Rushing to a Solution?
I was talking with a friend the other day who is trying to change “the way we do things around here” for his organization by creating teams of physicians, nurses and managers to handle operational issues. He has found the process slow to develop in part because the physicians he is asking to participate have little or no training in team leadership. Of course, some will turn out to be uninterested in learning and need to be replaced, but others will engage and try to make it work. However, they may find their training and practice as physicians makes it more challenging than they expect.
I recently became aware of the work of Michael Bungay Stanier, who has developed a thoughtful approach to the challenge. As he noted in an interview,one of the challenges is that the first problem someone brings to the table is usually not the main problem. He calls it a symptom, which seems plausible. The second issue is that one’s advice is almost never as good as the advice giver thinks it is. Thirdly, giving advice too soon may prevent the person receiving the advice from developing the necessary commitment to making it work.
In a TEDx talk quoted by Norris Burkes, he elaborated on what he calls the “advice monster.” He describes three behaviors typical of advice monsters. First, he “tells it.” Stanier notes this person needs to tell you in order to add value to his life. Second, is one who wants to “save it.” Again, the rescuer is trying to add value to his own life. The third type wants to “control it.” As I think about what doctors do, we are prone to all three behaviors. (And I am including myself in this. I have done my share of all three.) After all patients consult doctors for advice and we get in the habit of “telling it,” even though we know the probability of the patient taking the advice is low. Of course, being a rescuer is built into medicine; after all we are trying to save people from the Apocalypse. And doctors, like most other people, have control issues.
So, does this show doctors are hopeless? Stanier would likely reply no, as the challenge is not to avoid giving advice forever, but to spend more time exploring the issues before speaking up. He names it as a call to “stay curious.” Since a person, patient or otherwise, almost never starts with the real issue, the challenge is to avoid rushing to a conclusion. The ten minute patient-encounter, with eight minutes devoted to documentation, seems to be teaching doctors to avoid open-ended questions, but “tell me more” is almost always in order. If the problem has a simple solution, the odds are the individual would have already taken care of the issue without involving you. A maxim I learned years ago is “The obvious simple solution is almost always wrong, because problems are almost never simple or obvious.”
The last suggestion Stanier has is to ask the person what they want. After all, a solution that appeals to them will get more engagement than one that does not. My father, who was a career Army officer, taught me that the military expected comments and suggestions to be offered by the junior officer first, because if the general announced his or her preferred solution, everyone else would say “Yes, Sir.” The medical equivalent is to seek input from the nurse or administrator before “prescribing” a course of action. Even though prescriptive talking is an occupational hazard, giving the other person the opportunity to have meaningful input into the decision making. As Dad taught me, “It isn’t necessary to have all the good ideas yourself, but it sure helps if you can recognize a good one when you hear it.”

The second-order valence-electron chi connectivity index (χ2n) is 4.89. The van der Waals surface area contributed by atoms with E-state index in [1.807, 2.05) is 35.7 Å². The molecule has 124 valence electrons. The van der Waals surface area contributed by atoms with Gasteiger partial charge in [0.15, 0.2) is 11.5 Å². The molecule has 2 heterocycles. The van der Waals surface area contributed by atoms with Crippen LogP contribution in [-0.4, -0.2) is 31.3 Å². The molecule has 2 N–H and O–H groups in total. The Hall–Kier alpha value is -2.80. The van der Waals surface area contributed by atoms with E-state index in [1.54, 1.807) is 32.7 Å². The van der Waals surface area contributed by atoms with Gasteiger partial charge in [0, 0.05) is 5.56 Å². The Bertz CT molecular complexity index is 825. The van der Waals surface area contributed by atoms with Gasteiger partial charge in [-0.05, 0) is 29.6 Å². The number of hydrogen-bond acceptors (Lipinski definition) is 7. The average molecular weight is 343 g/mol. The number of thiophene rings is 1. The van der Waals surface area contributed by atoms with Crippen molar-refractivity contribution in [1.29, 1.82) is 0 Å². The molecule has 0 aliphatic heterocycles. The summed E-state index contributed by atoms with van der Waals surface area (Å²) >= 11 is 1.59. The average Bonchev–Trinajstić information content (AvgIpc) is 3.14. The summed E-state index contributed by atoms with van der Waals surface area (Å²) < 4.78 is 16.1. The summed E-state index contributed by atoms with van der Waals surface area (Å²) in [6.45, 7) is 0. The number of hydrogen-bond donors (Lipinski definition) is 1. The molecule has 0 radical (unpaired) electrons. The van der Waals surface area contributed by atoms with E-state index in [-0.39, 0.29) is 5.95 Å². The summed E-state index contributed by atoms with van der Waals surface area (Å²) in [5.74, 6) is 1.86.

So, what “advice” did I give my friend? Since I have experience trying to do the same thing, I reported on my attempts to build trust and to start small projects that were specific and patient-focused. While I still thought that was the best way to begin, I noted my efforts were derailed in part because all parties wanted to jump to the “big issues” like ownership, control, and money, which I know is redundant, without having established a common understanding about the more amorphous issues like culture. My friend responded that lots of people were talking about culture change. I suggested the English language translation of “culture change” was probably “If you would just change, things would be better.” He agreed that seemed to be the case.
Yet culture does matter. Unless doctors recognize both the strengths and weaknesses of “cowboy culture,” or the rough Jacksonian Democracy which characterizes most doctor culture, progress will not happen. Likewise, unless administrators recognize both the strengths and weaknesses of bureaucracy and their innate distaste for Jacksonian Democracy, progress will not happen. For this understanding to occur, frank and candid discussions need to occur and both sides need to avoid becoming defensive. Progress requires changes in both cultures to find a place in the middle that works given the specific circumstances of the community in which the organization operates. And it requires trust. The underlying barrier to progress, then, is the lack of trust, followed by the barriers to understanding that result. Progress is possible, but it takes time, a lot of work, and leadership committed to developing trust. I hope there is enough time and energy, as patient care requires it. Certainly rushing to the answer will fail.
10 March 2020
 https://www.youtube.com/watch?v=oTk0Cz7yRNI. Accessed 10 March 2020
 Burkes N. Not All Advice is Created Equal. The Jackson Sun, Saturday, 7 March 2020, p. 1C.
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